Flashback Friday: A gift for Reagan, clean air & trains, Iowa specials, and Railfone
November 22, 2013
Written By Malcolm Kenton
An occasional feature looking at the archives of NARP's monthly newsletter, available to NARP members and published continuously since 1968.
December 1987: NARP writes a speech calling for an increased gas tax as a “Christmas present for President Reagan” or his successor. “Our legacy to future generations must include a lifestyle that can be sustained—not one that would have to be altered dramatically by entirely predictable events,” we ghostwrote for the President. “For years, transit users have endured fare increases and service reductions while watching gasoline prices fall and hearing public officials attack transit subsidies,” we continued. “But transit users, and those state and local governments who support transit, help all of us. … Low gasoline consumption rates in transit-oriented cities mean more gasoline at lower prices for the entire nation!”
June 1989: File under missed opportunities: Reauthorization of the federal Clean Air Act that year could have emphasized “reduced auto use and increased reliance on mass transit and transit-supportive land use planning.” Yet then-President George H.W. Bush’s clean air plan only called for individual cars to emit fewer pollutants, not for the still-needed shift away from car overdependence. The cartoon below by Tom Toles (now with the Washington Post) says it all. Many clean air advocates at that point were calling for increasing transit use to be an integral component of the federal strategy to reduce air pollution. While some progress has been made since then (such as the Congestion Mitigation and Air Quality program for which passenger train and rail transit projects are eligible), the connection between our travel choices and the air we breathe still hasn’t been fully ingrained in public policy.
Also from June 1989: The Iowa Association of Railroad Passengers (IARP) at that time cooperated with sports teams and convention promoters in the state to operate special passenger trains over Iowa Interstate Railroad (ex-Rock Island) lines, like the one pictured leaving Iowa City on Sept. 9, 1988 with luxury private cars on the rear (see photo). The Executive Vice President of IAIS, which is owned by long-time NARP member Henry Posner, III, at the time said “Part of being a good corporate neighbor, as far as interaction with the public is concerned, is the operation of passenger trains for excursion purposes.” It would be nice if more railroads had that attitude.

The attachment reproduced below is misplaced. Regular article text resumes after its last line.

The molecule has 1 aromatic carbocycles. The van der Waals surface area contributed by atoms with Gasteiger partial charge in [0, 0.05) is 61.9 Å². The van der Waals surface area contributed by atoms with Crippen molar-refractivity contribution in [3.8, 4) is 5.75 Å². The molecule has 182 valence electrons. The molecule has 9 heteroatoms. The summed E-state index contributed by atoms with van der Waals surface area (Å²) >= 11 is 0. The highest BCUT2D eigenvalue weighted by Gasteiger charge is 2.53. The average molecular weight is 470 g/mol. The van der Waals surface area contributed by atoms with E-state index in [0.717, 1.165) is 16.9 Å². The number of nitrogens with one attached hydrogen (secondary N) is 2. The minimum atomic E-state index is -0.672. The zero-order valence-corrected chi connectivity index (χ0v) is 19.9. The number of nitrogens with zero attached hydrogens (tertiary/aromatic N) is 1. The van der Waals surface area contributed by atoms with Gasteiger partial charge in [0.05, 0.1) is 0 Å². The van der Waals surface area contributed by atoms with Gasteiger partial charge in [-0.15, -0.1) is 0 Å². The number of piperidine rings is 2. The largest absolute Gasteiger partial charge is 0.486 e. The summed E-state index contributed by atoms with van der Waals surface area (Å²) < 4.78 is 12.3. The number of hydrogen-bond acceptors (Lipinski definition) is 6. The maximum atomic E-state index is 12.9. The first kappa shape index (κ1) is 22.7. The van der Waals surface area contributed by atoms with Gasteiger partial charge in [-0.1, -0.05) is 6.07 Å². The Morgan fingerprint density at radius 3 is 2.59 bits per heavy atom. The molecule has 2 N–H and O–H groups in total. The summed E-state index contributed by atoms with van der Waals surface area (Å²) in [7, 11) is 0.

September 1985 (the month I was born): The Amtrak Board agreed to keep running the Washington-Montreal Montrealer (on what’s now the route of the Vermonter) north of St. Albans for at least 6 months while its performance was further evaluated, rather than replacing the St. Albans-Montreal portion with a bus. NARP pointed out in a statement to Amtrak that the company missed an opportunity to sell its low “All Aboard America fares”—such as $75 one-way from Montreal to Miami or New Orleans—to Canadians. The train ran through to Montreal until 1995, when it was cut back to St. Albans. Restoring it to Montreal remains one of NARP’s goals.
July 1986: Amtrak introduces “Railfone,” on-board public pay phones on New York-Washington Metroliners (predecessors to today’s Acela whose equipment, designed in the 1960s, is the model for the still-ubiquitous Amfleet). How times have changed:
"I’m so proud that we came together in bipartisan fashion in the Senate to keep the Southwest Chief chugging along, and I’m grateful for this recognition from the Rail Passengers Association. This victory is a testament to what we can accomplish when we reach across the aisle and work together to advance our common interests."
Senator Tom Udall (D-NM)
April 2, 2019, on receiving the Association's Golden Spike Award for his work to protect the Southwest Chief